But that odd fact didn’t really matter. The device, called Livia,   has created a buzz worldwide and has garnered more than $300, 000 from supporters so far in an Indiegogo crowdfunding campaign  launched with a $50, 000 goal.

iPulse Medical, the company behind Livia, was founded in April 2015 and is headed by Chen Nachum, a 36-year-old bachelor.
“The technology is my father’s, ” Nachum tells ISRAEL21c.

Zvi Nachum, a medical patents developer, was experimenting with pain solutions for a different project and discovered how to fine-tune the frequency and wave shape of an existing technology called TENS (transcutaneous electrical nerve stimulation) to block specific types of pain.

“But that wasn’t his original project, so he put it aside and I took over, ” says Nachum.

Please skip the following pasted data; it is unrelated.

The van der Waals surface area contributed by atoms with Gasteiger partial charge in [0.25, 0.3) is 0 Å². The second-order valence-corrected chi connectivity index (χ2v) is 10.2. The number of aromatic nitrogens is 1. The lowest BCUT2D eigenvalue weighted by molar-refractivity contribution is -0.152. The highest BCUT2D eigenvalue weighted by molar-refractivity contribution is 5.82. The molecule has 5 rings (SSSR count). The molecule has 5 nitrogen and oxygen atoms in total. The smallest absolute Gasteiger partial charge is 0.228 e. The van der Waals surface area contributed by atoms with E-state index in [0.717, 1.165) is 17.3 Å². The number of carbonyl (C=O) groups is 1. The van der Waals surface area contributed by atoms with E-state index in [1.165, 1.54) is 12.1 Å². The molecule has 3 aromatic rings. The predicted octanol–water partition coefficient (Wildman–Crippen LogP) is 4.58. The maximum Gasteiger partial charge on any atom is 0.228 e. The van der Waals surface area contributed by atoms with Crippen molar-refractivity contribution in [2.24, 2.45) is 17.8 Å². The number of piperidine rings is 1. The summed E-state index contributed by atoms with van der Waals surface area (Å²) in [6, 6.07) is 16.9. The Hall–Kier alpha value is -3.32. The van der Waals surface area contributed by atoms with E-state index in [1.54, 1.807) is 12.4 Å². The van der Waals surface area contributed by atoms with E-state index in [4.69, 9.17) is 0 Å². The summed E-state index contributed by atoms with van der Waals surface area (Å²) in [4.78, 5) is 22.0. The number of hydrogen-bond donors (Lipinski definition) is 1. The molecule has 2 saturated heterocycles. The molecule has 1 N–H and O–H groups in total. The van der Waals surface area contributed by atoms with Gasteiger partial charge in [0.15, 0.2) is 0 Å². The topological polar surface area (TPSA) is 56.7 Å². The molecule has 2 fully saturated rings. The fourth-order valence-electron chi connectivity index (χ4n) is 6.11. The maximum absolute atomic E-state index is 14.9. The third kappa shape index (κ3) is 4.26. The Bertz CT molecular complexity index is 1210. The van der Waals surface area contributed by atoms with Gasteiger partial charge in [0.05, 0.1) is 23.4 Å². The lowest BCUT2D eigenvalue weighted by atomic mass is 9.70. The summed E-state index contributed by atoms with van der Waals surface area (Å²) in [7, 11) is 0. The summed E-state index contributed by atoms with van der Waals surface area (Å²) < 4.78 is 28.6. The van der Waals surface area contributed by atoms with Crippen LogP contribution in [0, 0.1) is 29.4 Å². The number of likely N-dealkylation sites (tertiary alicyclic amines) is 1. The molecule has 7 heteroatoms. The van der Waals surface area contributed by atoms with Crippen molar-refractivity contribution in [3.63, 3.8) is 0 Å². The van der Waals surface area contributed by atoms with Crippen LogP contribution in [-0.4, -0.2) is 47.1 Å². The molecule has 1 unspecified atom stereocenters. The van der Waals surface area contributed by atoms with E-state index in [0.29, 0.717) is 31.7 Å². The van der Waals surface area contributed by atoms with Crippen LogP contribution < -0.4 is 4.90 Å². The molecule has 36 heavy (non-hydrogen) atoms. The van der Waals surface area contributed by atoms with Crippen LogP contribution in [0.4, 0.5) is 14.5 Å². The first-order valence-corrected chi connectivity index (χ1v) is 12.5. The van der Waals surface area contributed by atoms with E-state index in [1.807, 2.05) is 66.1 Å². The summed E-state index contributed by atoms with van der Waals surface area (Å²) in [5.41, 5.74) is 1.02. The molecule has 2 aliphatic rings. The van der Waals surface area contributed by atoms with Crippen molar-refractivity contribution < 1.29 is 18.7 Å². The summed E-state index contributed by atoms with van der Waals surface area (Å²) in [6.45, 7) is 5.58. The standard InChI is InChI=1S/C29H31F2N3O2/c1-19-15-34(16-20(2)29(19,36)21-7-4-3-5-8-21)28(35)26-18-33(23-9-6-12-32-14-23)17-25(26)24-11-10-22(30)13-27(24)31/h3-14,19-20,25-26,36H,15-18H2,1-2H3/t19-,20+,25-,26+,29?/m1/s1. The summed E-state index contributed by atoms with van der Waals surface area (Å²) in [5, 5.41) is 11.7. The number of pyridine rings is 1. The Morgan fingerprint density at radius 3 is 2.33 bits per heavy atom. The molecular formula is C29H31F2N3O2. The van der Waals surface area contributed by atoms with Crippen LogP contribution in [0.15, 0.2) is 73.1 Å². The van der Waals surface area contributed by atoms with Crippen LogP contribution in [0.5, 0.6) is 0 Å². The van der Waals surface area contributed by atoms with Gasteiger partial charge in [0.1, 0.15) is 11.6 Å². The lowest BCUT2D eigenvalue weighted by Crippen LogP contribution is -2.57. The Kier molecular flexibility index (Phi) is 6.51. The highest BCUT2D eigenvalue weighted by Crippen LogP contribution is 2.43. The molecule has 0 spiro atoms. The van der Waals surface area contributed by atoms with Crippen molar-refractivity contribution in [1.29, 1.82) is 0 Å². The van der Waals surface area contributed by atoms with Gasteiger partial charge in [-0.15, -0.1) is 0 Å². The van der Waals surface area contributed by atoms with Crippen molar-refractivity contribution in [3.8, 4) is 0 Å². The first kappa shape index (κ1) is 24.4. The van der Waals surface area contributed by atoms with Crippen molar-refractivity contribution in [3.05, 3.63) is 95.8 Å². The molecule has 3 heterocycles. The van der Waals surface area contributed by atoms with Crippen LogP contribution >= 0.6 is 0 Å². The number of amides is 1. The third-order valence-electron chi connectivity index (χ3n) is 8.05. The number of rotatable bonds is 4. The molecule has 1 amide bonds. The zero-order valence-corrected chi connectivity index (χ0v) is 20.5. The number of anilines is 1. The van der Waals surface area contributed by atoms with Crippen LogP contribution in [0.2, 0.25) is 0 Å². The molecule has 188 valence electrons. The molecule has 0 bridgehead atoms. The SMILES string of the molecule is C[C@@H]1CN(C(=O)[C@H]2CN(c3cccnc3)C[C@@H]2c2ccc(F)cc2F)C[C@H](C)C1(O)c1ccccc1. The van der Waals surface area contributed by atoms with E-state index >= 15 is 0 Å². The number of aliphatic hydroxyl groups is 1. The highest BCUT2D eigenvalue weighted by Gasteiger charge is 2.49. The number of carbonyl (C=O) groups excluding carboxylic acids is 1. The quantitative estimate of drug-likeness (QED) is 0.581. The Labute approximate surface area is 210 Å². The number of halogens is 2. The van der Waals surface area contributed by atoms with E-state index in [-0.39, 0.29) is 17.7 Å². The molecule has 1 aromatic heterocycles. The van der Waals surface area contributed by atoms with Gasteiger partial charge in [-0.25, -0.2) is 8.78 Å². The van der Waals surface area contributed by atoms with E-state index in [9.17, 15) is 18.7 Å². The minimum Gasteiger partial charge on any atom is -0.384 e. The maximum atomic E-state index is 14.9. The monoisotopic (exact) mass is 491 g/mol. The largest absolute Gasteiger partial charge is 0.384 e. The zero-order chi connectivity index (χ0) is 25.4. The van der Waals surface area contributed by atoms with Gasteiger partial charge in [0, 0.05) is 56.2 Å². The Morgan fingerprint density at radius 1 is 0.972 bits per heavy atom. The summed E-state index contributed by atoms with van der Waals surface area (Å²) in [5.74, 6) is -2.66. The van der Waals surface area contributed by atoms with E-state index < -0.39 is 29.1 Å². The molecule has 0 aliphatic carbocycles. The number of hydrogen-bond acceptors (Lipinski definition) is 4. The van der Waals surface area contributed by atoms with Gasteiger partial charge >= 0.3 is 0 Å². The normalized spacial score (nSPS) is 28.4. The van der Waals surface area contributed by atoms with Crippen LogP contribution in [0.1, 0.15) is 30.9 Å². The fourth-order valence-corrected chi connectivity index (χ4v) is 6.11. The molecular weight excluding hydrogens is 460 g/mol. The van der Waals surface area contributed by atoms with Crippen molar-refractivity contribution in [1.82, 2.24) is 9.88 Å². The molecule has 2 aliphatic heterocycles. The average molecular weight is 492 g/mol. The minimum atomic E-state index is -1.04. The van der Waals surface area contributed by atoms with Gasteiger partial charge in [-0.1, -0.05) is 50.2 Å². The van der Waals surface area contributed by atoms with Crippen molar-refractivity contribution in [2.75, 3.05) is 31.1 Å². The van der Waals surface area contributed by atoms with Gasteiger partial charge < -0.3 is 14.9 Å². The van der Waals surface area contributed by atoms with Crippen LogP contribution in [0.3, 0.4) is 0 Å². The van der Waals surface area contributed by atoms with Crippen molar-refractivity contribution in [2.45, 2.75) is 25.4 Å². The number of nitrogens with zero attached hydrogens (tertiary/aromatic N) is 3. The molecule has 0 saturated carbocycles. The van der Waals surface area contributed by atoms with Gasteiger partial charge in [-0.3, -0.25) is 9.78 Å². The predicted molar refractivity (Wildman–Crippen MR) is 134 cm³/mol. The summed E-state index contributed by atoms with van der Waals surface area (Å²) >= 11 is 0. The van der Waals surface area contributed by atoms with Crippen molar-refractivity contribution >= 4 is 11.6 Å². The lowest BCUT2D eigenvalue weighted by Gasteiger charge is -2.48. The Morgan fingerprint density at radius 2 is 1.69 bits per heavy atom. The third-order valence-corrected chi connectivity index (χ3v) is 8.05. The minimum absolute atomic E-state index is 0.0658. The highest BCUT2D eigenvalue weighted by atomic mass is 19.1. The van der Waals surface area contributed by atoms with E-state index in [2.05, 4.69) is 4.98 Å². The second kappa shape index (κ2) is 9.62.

Nachum gathered a mostly female group of Israeli experts to birth Livia: industrial designers from Tenenbaum Hazan Design Studio in Herzliya, marketing and branding gurus from Tross Creative in Tel Aviv, and publicists from Blonde 2.0 in Tel Aviv. It was the publicists who had the idea of 3D-printing 20 prototypes to send to influential women journalists.



The result is a small patent-pending wearable (available in a variety of fun colors) that claims to provide nearly instant relief from cramps in three easy steps: attach the electrodes via gel pads to the spot where pain is worst, clip the device onto a waistband or pocket, and switch it on.